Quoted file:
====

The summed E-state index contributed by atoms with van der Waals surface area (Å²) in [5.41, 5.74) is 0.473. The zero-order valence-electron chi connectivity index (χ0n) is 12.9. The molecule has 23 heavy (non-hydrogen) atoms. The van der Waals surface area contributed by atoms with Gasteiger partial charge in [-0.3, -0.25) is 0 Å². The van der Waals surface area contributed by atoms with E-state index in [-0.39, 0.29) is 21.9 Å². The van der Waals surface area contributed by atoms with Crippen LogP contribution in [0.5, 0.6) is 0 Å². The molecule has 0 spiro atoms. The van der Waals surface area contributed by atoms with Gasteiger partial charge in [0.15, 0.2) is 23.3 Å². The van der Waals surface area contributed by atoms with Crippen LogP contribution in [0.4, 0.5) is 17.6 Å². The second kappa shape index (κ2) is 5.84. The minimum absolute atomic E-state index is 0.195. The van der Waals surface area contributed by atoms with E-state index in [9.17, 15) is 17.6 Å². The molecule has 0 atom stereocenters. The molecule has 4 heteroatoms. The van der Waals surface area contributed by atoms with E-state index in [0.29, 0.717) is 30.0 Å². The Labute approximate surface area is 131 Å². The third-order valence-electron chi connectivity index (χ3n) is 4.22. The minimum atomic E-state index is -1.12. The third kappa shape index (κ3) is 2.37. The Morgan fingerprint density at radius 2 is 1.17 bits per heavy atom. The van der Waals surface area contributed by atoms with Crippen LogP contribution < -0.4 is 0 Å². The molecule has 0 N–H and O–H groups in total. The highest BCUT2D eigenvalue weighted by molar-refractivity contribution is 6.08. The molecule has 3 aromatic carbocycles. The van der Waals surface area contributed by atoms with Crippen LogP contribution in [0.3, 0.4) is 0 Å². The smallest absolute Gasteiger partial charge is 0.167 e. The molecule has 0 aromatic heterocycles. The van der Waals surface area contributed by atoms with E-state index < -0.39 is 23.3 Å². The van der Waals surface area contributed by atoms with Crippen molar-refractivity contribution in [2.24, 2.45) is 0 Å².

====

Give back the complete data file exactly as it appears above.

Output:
The summed E-state index contributed by atoms with van der Waals surface area (Å²) in [5.41, 5.74) is 0.473. The zero-order valence-electron chi connectivity index (χ0n) is 12.9. The molecule has 23 heavy (non-hydrogen) atoms. The van der Waals surface area contributed by atoms with Gasteiger partial charge in [-0.3, -0.25) is 0 Å². The van der Waals surface area contributed by atoms with E-state index in [-0.39, 0.29) is 21.9 Å². The van der Waals surface area contributed by atoms with Crippen LogP contribution in [0.5, 0.6) is 0 Å². The molecule has 0 spiro atoms. The van der Waals surface area contributed by atoms with Gasteiger partial charge in [0.15, 0.2) is 23.3 Å². The van der Waals surface area contributed by atoms with Crippen LogP contribution in [0.4, 0.5) is 17.6 Å². The second kappa shape index (κ2) is 5.84. The minimum absolute atomic E-state index is 0.195. The van der Waals surface area contributed by atoms with E-state index in [9.17, 15) is 17.6 Å². The molecule has 0 atom stereocenters. The molecule has 4 heteroatoms. The van der Waals surface area contributed by atoms with E-state index in [0.29, 0.717) is 30.0 Å². The Labute approximate surface area is 131 Å². The third-order valence-electron chi connectivity index (χ3n) is 4.22. The minimum atomic E-state index is -1.12. The third kappa shape index (κ3) is 2.37. The Morgan fingerprint density at radius 2 is 1.17 bits per heavy atom. The van der Waals surface area contributed by atoms with Crippen LogP contribution < -0.4 is 0 Å². The molecule has 0 N–H and O–H groups in total. The highest BCUT2D eigenvalue weighted by molar-refractivity contribution is 6.08. The molecule has 3 aromatic carbocycles. The van der Waals surface area contributed by atoms with Crippen LogP contribution in [0.3, 0.4) is 0 Å². The smallest absolute Gasteiger partial charge is 0.167 e. The molecule has 0 aromatic heterocycles. The van der Waals surface area contributed by atoms with E-state index < -0.39 is 23.3 Å². The van der Waals surface area contributed by atoms with Crippen molar-refractivity contribution in [2.24, 2.45) is 0 Å².